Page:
The figures of EU27 exports of “Services: Charges for the use of intellectual property” are as follows: 88,815 Mio€ in 2019 and 81,642 Mio€ in 2020. EU Imports of IP: 143,737 Mio€ in 2019 and 133,331 Mio € in 2020. This makes for an EU deficit in IP of 54,921 Mio in 2019 and of 51,689 Mio € in 2020. This deficit has widened over the last decade more than six times. It would be interesting to study the reasons of this increasing deficit, and to identify the sectors which contributed to it.
But unfortunately, there are very few data available on the details of that category per sectors. IP intensive sectors like the pharmaceutical sector, the chemical sector or the automotive sector do have specific information that is well documented. But very few data are available on franchises and trademarks licensing fees, and on licences to reproduce and/or distribute computer software.
IP in services: which Sectors?
It would be also interesting to find out whether there are other services sectors that do make some part of their revenues from franchises, licence fees and copyrights, and what would be the share of these revenues in their total turnover. These services sectors are not often well identified, but one can look for instance to the following ones:
- The Retail sector (distribution services) heavily relies on the franchise system, for instance the textile & apparel shops in shopping malls, or luxury shops in airports. In this sector of distribution services, the supermarket chains also use the franchise system. This is also the case for the tourism sector (with the franchise of hotel names), pharmacies’ network, etc. The question is whether the revenues are considered as “royalties” or may be accounted as income from simple ordinary contracts.
- The audio-visual (AV) sector is a major user of copyrights for distribution of music, films and TV series, etc. The telecom companies are becoming themselves producers and distributors of AV services… AV services are important sectors in terms of jobs. But the study barely touches upon that growing sector, which includes music streaming subscriptions, video on demands and gaming industry. The statistics in Eurostat database Bop-its6-Det are very sporadic.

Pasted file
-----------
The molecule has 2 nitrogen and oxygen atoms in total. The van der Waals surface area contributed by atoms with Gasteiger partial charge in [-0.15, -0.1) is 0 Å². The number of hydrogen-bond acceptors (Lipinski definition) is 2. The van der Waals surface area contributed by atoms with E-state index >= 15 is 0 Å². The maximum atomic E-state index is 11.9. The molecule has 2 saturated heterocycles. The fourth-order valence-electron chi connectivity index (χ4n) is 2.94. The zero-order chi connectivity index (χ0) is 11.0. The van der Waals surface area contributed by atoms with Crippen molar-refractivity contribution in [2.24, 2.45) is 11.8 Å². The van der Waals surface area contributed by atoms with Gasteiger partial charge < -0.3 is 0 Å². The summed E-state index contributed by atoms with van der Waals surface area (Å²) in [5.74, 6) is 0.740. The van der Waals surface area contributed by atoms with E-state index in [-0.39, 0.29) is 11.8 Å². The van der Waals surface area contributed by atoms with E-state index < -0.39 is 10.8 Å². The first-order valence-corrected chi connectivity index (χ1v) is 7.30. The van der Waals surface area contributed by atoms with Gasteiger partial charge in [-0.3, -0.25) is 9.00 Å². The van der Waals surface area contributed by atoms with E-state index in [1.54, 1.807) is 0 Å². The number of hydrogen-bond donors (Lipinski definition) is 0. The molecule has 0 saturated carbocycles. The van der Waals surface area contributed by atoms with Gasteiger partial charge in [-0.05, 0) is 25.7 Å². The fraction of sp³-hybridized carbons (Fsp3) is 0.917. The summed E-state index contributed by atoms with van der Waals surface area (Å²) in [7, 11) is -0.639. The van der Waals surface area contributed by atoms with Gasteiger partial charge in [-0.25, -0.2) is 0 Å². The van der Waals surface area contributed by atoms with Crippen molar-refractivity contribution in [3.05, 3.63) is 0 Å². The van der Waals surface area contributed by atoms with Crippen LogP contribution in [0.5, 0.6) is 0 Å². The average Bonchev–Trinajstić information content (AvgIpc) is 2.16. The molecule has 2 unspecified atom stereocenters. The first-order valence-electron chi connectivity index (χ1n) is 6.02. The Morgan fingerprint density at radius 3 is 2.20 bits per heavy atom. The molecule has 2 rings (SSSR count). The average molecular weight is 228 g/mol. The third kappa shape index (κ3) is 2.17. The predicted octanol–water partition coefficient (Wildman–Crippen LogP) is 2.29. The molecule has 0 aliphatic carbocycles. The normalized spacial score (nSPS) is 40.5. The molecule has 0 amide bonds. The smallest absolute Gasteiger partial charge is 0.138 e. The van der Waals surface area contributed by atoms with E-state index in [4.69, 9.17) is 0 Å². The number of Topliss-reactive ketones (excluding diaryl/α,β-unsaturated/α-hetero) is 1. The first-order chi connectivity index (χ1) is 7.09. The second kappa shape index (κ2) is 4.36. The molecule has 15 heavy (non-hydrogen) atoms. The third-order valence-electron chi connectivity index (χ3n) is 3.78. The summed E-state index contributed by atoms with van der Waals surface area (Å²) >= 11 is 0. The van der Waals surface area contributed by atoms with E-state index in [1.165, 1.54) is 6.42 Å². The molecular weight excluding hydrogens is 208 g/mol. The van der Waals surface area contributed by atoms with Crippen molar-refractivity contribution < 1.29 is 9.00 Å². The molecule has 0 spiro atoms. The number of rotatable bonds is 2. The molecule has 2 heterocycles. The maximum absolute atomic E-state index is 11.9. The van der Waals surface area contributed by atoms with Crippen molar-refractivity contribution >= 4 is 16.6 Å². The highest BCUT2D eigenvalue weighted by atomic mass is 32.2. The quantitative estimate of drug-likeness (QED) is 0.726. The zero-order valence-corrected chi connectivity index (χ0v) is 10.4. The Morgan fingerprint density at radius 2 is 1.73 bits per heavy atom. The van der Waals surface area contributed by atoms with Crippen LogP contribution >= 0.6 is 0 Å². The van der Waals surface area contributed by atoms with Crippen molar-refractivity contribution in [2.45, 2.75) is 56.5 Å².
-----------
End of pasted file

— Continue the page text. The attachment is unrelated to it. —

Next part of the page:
- The accounting and auditing sector also uses IP as a mean to allow access to the network and knowhow of the big firms, where independent practices and partnerships pay an annual fee to be allowed to be part of the network. These fees are royalties protected by intellectual property rights. This model is also similar for some law firms.
- The environmental services companies also have invented new technologies and software to perform the cleaning of water, of sewage, the reduction of noise, the detection of water leakages, etc. Are the revenues of the licences already included under the IP for the “engineering services”?
- IT and computer services sector is well covered by IP trade, but revenues from the use of computer licences can go beyond the IT sector, as digital services are now present in nearly all of the economy, and in particular in financial services sectors with the development of FinTech, the copyrights for apps, etc.
There is clearly an urgent need of further research to better understand the role of intellectual property rights in the services sectors, and to better assess whether the EU free trade agreements do sufficiently protect these rights.